Sacrificial Youth DVD
A Film by Joe Losurdo
Joe Losurdo hit a home run quite a few years ago when he made the Chicago punk documentary movie, You Weren’t There. It seemed inevitable that he would return to film making in some capacity and he’s done so with his first original movie, Sacrificial Youth. Joe was born and raised punk rock so making a punk rock themed movie makes sense. The movie is billed as a hardcore punk musical and to the best of my knowledge it is the first of its kind. We’ve had a few punk themed films over the years like The Decline of Western Civilization and Suburbia and in more recent times, that steamy pile of shit called SLC Punk but none of them were musicals. This unique twist on a punk rock themed movie resulted in a movie that is a lot of fun that comes off as a cross between Suburbia, Repo Man, and Tommy.
The movie tells the story of TJ and his band, Sacrificial Youth. They are a hardcore band and TJ is their front man and a figurehead in the local punk scene. TJ is straightedge and perpetuates everything that encompassed punk rock in the 1980’s. He did everything for “the scene”, he was against everything corporate and chastised anything or anyone he deemed to be “sell outs”. His band played regular DIY shows at the local youth center. His dad was an old punk rocker who is now frustrated and struggling with the responsibilities of adulthood while trying to explain to his son how it was in the old days and how now he needs to think about his future. TJ’s mom is more down to earth and is supportive of TJ’s endeavors while still impressing upon him that he needs to think about his future more.
Things go awry for TJ when his bass player books their band in an opening slot for this corporate rock band, Hellbound Boy. They are sponsored by a multinational corporation who produce an energy drink called Bluud. The corporation has plans on destroying the scene and this is when things get a little biblical as the head of the corporation (played by Larry Gutkin of The Mentally Ill) seems to actually be the devil himself. His right hand man project manager (played by Mike O’Connell of Rights of the Accused) does the dirty work of trying to corrupt the youth and get them to sell out and gets Sacrificial Youth’s bass player to buy into it. This leads TJ to realize he is the chosen one and has to singlehandedly save the scene (with a little help from his love interest, Maggie).
As the story progresses, scenes often break out into songs which further serve as the narrative, and they are punk and hardcore songs for the most part. I thought the number where TJ’s parents were fighting and how it progressively gets faster as the argument heats up was especially clever and Maggie’s song where she realizes she loves TJ was can’t-get-it-out-of-your-head catchy. Some of it was campy and funny and having grown up a teenage punk rocker it was really amusing to see TJ echoing many of the feelings I had when I was his age even though that was a generation ago and so much has changed, yet so much still rings true as well.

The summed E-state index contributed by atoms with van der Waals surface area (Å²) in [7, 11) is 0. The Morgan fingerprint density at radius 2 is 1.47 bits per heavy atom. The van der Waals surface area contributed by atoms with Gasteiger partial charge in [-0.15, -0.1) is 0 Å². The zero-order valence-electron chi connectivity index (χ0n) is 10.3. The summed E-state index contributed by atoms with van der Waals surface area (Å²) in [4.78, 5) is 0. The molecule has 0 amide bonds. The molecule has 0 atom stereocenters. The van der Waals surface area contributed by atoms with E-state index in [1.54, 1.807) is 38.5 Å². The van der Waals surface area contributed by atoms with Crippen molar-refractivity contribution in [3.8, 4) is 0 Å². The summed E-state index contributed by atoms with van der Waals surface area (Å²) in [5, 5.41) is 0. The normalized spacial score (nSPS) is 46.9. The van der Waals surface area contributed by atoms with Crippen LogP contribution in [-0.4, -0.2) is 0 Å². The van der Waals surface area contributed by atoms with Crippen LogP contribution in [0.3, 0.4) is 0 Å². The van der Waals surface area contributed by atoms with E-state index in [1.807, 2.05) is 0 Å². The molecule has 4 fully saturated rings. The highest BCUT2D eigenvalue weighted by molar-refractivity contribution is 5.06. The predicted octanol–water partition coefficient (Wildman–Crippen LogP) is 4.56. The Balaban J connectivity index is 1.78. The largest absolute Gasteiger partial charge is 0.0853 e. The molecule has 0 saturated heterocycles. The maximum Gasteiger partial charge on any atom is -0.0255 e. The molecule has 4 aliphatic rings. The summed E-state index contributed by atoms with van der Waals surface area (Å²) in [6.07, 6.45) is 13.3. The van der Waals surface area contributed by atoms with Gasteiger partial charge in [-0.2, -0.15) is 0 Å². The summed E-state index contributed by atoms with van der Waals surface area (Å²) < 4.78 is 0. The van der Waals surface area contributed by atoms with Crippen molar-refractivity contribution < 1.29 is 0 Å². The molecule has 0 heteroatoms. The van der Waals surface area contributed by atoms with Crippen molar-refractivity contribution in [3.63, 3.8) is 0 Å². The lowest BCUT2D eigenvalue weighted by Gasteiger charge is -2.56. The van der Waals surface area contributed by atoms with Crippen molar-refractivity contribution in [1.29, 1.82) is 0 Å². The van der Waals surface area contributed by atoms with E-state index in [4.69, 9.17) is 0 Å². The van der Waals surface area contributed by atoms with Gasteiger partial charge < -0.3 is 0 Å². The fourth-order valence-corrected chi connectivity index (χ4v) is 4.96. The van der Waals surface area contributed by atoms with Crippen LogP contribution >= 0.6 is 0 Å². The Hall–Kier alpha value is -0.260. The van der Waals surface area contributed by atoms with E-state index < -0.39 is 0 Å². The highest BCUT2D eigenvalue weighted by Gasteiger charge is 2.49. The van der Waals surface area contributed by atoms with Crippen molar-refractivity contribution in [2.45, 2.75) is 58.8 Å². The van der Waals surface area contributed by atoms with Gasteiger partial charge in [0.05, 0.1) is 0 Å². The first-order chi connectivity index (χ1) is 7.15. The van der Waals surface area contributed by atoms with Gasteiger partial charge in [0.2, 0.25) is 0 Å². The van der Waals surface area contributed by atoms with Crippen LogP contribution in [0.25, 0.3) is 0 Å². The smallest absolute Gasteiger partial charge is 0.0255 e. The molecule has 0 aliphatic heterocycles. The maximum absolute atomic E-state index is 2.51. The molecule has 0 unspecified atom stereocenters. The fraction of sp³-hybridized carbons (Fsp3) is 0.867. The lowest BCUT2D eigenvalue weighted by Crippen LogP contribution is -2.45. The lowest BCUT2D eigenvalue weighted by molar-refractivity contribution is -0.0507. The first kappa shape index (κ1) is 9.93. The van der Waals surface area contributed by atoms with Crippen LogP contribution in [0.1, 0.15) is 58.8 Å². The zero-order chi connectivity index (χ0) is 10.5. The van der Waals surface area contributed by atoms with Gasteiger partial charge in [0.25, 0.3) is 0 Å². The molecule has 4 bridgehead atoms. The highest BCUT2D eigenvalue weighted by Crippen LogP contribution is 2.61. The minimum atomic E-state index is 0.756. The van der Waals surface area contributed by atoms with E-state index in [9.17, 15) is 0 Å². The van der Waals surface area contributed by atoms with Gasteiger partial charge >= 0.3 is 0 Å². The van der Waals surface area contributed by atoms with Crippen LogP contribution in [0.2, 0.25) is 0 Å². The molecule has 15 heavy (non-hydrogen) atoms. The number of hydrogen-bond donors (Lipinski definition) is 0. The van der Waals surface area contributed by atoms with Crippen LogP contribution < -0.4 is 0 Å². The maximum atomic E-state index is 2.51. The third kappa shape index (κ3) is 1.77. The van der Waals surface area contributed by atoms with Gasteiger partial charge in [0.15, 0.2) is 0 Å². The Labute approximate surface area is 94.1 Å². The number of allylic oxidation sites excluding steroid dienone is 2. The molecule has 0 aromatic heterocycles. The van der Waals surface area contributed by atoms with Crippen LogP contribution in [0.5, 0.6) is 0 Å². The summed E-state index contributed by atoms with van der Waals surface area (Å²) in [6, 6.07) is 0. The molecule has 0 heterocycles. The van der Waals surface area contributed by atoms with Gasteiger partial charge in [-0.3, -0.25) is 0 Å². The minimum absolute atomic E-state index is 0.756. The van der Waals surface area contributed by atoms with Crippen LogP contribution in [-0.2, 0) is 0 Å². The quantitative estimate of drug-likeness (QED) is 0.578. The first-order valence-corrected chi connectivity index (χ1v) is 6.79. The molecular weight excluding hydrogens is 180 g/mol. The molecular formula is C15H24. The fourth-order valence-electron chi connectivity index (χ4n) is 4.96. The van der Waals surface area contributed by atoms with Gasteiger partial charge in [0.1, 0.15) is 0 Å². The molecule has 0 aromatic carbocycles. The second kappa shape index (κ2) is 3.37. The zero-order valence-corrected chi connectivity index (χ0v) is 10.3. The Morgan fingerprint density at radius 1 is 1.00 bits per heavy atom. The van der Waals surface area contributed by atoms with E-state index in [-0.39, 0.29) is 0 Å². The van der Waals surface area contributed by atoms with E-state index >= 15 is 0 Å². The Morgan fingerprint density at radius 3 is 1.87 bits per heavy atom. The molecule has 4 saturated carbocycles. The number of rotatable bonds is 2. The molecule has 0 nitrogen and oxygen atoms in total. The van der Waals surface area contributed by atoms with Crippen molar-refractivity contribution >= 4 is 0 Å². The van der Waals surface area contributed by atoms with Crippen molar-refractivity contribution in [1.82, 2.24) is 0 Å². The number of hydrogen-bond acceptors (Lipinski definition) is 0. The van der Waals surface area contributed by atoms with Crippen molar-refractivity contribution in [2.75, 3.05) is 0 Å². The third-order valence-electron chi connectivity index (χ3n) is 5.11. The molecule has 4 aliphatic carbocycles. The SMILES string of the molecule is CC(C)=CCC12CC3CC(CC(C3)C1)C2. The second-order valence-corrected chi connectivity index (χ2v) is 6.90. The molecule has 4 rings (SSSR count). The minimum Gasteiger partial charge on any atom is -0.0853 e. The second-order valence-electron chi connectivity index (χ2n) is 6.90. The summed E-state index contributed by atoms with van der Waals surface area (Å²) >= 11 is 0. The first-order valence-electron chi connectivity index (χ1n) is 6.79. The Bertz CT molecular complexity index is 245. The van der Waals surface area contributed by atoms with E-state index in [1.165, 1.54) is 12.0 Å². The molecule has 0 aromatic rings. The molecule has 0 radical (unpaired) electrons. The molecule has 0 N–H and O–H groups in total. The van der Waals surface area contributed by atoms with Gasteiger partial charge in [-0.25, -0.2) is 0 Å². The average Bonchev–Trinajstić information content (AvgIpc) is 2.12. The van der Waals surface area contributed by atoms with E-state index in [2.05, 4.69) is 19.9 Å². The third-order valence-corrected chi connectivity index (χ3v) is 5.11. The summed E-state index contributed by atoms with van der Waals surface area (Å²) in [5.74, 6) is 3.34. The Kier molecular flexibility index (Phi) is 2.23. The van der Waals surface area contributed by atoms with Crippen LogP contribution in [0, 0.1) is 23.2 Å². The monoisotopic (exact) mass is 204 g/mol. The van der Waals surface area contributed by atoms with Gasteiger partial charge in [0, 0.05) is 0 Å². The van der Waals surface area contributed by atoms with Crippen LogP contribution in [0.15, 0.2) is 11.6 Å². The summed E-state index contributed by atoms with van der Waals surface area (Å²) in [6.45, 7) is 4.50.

The movie was good fun from beginning to end. I laughed often, I was impressed with the musical numbers and I thought it was really neat to see a modern-day punk film. In my teenage years the aforementioned punk-laced movies were played regularly by my friends and me and now all these years later we have a new punk rock movie that hopefully gets the same treatment by punks both young and old.
The movie runs about 80 minutes and was shot in HD, 16×9 with stereo sound. It is packaged inside a digipak DVD case and has a booklet with the lyrics to the musical numbers that looks like an old fanzine which was a really nice touch. There is also a download code to get MP3’s of the soundtrack. Extras include outtakes and a commentary track by director Joe Losurdo and some of the actors in the film.
For his first non-documentary film, Joe Losurdo really hit one out of the park with this fun punk musical that tips its hat to the punk rock of yesteryear and this is really an enjoyable movie that anyone who even remotely had a connection to punk rock would fully enjoy. It was clever and a great way to spend some time. Hopefully Joe continues to make films (I do know he has another documentary in the works that should be fantastic) as thus far he has a perfect batting average. Do yourself a favor and check this out when you get a chance, you’ll be glad you did.
Order the DVD from amazon.com